Throughout the 2000s, the Web was one of the few places Russian liberals still felt free to express themselves. Conservatives, meanwhile, felt no need for any refuge; they were, overall, satisfied with getting published in Kremlin-friendly newspapers and speaking on state television, according to Nikiporets-Takigawa's research.
Like other conservatives, Starikov was mostly absent from the Internet in its “independent heyday.” He published his first two books in 2006, titled “Who Killed the Russian Empire? The Biggest Secret of the 20th Century,” and “The Liquidation of Russia: Who Helped the Reds Win the Civil War?” In the books, he claims that the fall of the Tsarist Empire and the Communists’ victory in Russian Civil War was the result of a British (and Western) special operation to destroy Russia. At that time, websites listing his books were Starikov's only online presence.
Late to the Party
Things changed in the late 2000s. By that time, according to Nikiporets-Takigawa, the Russian state and social groups sympathetic to the Kremlin realized that the Russian Internet had become an overwhelmingly “liberal space,” Nikiporets-Takigawa argues, describing this moment as a wake-up call for many conservatives, who started challenging liberals’ dominance on the Web.
“I’m not a very technological person, but there are people who told me a few years ago that I should create a website and record videos, so that’s what I did. But I didn’t do anything in particular to promote myself,” Starikov told me.
In 2009, he launched a blog, as well as pages on LiveJournal and Vkontakte, right around the time when, according to Nikiporets-Takigawa, conservatives started being more active on the RuNet. By 2011, Starikov had published nine books, with eloquent titles such as “Russia vs. the West: Russia’s Main Enemy,” “Who Finances the Collapse of Russia? From the Decembrists to the Mujahideens,” and “Chaos and Revolution: The Dollar’s Weapons.” He was even appearing on local and even national television channels, like Rossiya 1 and NTV.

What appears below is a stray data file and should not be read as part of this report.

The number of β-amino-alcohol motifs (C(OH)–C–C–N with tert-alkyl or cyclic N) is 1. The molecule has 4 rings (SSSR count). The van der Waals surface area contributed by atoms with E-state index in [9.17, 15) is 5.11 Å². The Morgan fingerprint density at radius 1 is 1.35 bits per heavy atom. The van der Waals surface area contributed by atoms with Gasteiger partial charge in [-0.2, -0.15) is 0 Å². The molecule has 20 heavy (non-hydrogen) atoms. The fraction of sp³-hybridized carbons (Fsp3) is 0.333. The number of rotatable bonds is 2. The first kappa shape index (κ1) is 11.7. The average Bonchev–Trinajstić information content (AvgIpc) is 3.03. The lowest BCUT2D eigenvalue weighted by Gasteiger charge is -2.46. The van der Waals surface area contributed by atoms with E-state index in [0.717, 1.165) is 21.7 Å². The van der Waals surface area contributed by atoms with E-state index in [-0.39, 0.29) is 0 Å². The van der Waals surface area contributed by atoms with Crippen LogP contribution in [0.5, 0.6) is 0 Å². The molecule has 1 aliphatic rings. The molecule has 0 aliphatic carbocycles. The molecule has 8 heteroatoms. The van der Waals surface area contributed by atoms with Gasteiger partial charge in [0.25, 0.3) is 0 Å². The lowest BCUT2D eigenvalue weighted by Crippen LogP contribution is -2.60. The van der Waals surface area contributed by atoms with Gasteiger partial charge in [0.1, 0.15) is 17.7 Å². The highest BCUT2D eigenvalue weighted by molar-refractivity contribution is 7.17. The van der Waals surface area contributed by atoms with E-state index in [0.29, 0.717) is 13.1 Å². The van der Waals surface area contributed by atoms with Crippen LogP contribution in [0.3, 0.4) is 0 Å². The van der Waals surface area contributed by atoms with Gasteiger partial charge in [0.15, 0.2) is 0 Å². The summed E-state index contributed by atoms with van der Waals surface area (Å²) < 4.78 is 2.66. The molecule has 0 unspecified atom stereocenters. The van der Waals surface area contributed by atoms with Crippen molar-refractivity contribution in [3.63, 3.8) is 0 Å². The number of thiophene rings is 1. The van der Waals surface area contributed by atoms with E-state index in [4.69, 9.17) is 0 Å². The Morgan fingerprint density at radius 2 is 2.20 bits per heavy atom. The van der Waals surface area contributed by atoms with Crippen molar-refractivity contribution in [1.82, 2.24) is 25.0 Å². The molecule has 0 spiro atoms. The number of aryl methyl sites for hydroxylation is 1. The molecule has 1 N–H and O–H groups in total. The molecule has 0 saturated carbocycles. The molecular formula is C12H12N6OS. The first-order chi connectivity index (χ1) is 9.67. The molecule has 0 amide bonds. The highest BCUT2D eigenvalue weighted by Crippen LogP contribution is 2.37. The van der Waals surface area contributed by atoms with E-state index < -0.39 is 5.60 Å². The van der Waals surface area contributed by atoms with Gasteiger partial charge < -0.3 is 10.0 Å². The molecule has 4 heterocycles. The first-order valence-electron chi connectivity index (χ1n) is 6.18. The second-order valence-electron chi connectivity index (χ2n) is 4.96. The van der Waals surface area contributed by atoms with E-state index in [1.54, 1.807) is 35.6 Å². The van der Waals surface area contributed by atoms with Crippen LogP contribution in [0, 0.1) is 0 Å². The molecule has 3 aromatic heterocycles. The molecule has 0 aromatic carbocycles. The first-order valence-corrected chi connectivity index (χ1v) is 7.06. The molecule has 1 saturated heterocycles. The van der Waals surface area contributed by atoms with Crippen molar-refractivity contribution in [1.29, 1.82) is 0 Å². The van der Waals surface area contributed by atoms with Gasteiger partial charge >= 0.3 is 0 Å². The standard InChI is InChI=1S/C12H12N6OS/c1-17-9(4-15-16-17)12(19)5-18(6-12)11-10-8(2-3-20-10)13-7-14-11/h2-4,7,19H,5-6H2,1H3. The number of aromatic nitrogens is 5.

Starikov's popularity got a boost online when a community developed around his blog. A post published in July 2011 titled “I Am Against Dmitry Medvevdev’s Program” received more than 1,500 comments, the majority of which supported his view on the danger of privatizations. One of his books, “Who Forced Hitler to Attack Stalin?” also made him popular with historical revisionists. In that book, Starikov argues that France and England fully supported Hitler’s rise to power and militarization, and thus bear responsibility for the war.
By the time winter protests rocked Moscow in 2011 and 2012, Starikov was already a well-established ultraconservative figure on the Internet. But the protests, as well as Russia's parliamentary and presidential elections, proved a pivotal moment for the pro-Putin movement on the RuNet, where groups proclaimed their support for Vladimir Putin in a breakthrough on Russian social networks.
Those groups, says Nikiporets-Takigawa, were in part a crude attempt to imitate Barack Obama’s successful digital campaign strategy, but many of them “had a post-electoral life,” and “kept functioning as communities, where people would express their support for Putin.”
The Conservative Turn
Vladimir Putin's re-election in 2012 had another effect, writes Alexander Bibkov, the director of Moscow’s State University Center for Modern Philosophy and Social Sciences. In a 2015 article about Russia’s “conservative turn,” Bibkov notes that it was around Putin's re-election that “moral activists” and “conservative writers” starting being the first in the news to comment on political news stories. Rather than waiting for statements by high-ranking officials, the mainstream news shifted to “increasingly hysterical” reactions from figures prominent online, where their audiences also promoted their content. It was now often several days before state officials intervened to dismiss often radical statements.